Director Preston Marshall is the son of Elaine Tettemer Marshall, who has a 15% in Koch Industries bequeathed to her by her late husband E Pierce Marshall, who himself inherited the wealth from his father J Howard Marshall’s stake in Koch Industries.

Heritage Foundation

Reports: “Time to Lift the Ban on Crude Oil Exports” (May 2014) and “The Economic and Geopolitical Benefits of Free Trade in Energy Resources” (October 2015)

Nicolas Loris is a fellow at the Herbert and Joyce Morgan Fellow at the Heritage Foundation. He has testified against the Department of Energy’s Advanced Technology Vehicles Manufacturing loan program, which subsidizes the production of fuel efficient vehicles, and writes climate change-doubting, pro-fossil fuel pieces for outlets like the Washington Times, Daily Signal, and National Review. Before he came to Heritage, Loris was an Associate at the Charles G Koch Charitable Foundation while completing a masters in Economics at George Mason University, according to Loris’s LinkedIn. Charles G Koch, for whom the Charles G Koch Charitable Foundation is named, is CEO of Koch Industries, a conglomerate whose concerns include oil and gas exploration, pipeline, refining, and commodity trading companies, and which has advocated for lifting the export ban.

Board and funding ties

While most of the Heritage Foundation’s leadership does not have explicit ties to the oil and gas industry, it shares close associations with David Koch, the executive Vice President of Koch Industries. The president of the Heritage Foundation, James Demint, received substantial contributions from the Koch family when he was in Congress from 1999 to 2013. Demint received nearly $100,000 in contributions from the oil and gas industry overall.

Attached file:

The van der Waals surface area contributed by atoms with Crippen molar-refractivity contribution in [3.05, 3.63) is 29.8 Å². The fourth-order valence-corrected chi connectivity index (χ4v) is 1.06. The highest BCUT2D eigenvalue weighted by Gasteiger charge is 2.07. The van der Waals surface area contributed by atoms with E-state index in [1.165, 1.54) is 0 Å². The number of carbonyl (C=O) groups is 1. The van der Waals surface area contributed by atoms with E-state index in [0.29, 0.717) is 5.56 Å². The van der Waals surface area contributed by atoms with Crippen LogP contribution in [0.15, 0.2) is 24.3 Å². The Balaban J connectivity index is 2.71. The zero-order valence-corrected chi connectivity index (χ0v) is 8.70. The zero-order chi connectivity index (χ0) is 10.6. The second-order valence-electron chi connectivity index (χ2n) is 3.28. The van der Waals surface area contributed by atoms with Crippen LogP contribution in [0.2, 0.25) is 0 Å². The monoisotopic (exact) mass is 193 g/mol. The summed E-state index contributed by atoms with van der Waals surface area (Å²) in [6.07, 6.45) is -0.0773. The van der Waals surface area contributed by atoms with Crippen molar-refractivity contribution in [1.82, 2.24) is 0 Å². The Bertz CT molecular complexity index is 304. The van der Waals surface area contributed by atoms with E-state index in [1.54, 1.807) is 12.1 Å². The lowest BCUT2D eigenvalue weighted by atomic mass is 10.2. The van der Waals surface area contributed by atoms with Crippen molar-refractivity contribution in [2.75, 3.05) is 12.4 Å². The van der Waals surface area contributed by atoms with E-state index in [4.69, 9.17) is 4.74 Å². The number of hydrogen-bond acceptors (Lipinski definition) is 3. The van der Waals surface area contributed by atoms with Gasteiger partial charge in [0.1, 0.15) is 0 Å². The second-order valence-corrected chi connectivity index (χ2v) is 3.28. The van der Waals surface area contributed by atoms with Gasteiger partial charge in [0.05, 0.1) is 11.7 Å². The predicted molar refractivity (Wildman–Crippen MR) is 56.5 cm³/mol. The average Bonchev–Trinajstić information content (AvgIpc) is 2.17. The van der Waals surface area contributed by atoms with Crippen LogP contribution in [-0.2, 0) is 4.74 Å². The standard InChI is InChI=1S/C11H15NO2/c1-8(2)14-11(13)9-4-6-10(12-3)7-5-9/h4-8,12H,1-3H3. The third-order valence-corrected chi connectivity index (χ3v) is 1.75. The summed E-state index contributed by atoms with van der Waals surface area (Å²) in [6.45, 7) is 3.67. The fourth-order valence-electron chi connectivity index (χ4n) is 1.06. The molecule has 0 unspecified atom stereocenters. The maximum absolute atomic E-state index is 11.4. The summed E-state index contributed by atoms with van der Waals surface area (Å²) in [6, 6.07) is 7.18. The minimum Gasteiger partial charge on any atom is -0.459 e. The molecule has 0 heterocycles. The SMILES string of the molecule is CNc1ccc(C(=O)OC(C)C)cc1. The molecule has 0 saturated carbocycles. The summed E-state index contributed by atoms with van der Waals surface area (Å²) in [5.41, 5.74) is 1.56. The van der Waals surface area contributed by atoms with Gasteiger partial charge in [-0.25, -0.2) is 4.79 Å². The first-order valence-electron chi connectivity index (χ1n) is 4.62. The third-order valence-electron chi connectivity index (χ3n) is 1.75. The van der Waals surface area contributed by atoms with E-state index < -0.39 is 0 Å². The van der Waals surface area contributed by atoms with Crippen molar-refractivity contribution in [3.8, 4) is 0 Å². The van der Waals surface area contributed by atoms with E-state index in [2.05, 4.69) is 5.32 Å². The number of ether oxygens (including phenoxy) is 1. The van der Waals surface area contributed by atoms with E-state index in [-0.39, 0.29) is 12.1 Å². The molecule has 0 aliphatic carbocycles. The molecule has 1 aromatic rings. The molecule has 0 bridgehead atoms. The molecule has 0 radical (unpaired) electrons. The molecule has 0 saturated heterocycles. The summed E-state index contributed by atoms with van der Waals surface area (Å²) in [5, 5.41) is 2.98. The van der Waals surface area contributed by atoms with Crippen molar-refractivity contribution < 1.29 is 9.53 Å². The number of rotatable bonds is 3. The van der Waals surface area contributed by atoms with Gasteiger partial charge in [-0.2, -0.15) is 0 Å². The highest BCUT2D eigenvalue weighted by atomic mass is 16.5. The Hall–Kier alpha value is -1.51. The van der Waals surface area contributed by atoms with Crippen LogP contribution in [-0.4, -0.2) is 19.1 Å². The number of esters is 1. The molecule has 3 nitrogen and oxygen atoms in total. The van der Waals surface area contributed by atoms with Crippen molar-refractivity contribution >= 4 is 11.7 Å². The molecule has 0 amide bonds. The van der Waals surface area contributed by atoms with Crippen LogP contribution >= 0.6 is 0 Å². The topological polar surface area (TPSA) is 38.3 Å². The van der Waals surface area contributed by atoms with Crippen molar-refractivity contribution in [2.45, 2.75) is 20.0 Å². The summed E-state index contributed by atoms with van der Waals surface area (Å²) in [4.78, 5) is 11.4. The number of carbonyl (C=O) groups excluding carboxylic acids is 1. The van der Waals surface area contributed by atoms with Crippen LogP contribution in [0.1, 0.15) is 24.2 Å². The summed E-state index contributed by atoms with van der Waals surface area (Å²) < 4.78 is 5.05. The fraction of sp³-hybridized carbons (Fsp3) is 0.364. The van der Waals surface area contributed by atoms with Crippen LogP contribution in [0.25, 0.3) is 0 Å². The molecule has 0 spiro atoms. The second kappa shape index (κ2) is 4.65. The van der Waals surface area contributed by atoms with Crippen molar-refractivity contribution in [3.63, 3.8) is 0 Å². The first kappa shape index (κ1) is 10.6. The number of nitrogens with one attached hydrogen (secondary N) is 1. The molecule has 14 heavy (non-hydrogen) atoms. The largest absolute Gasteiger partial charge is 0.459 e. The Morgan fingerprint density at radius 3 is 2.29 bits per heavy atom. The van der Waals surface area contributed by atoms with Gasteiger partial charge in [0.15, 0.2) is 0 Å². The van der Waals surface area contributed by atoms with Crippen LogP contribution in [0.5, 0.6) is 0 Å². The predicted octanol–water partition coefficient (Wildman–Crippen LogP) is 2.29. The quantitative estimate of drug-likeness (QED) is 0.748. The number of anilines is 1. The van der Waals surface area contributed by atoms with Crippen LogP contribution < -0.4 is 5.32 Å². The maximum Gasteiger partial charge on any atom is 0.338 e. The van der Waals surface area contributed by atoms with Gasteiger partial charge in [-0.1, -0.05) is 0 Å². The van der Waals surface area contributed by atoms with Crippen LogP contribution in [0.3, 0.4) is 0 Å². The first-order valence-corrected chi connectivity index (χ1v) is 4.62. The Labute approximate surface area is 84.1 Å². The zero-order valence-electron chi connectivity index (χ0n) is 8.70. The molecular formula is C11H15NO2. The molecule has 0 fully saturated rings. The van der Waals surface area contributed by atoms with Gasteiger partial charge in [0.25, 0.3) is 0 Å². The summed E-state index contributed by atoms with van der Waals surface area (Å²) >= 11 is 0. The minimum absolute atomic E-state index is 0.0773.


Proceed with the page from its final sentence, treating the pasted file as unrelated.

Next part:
Phillip Truluck, executive vice president of the Heritage Foundation, also has ties to the oil and gas industry: He is a director at the the Center for International Private Investment, whose parent organization, the US Chamber of Commerce, is chaired by numerous trustees from the fossil fuel industry. Taken together, the salaries of Truluck and Demint make up 4.8% of total Heritage Fund expenditures on wages, an indication of their considerable influence.

Donors with strong oil and gas affiliations donated at least $2.16 million to the Heritage Foundation in 2014, according to the group’s annual report. Petroleum industry donors who gave over $1 million or more include South Korea’s Hanwha Group and Karen Buchwald Wright, CEO of natural gas compressor manufacturer Ariel Corp and member of the National Petroleum Council. Donors who gave between $100,000 and $1 million include the Sarah Scaife Foundation, which derives wealth inherited from Gulf Oil, and the Charles Koch Charitable Foundation. Chevron also gave between $10,000 and $25,000.

American Enterprise Institute

Report: “Lifting the Crude Oil Export Ban” (Transcript from Benjamin Zycher’s testimony before the Senate Committee on Banking, Housing, and Urban Affairs, July 28 2015)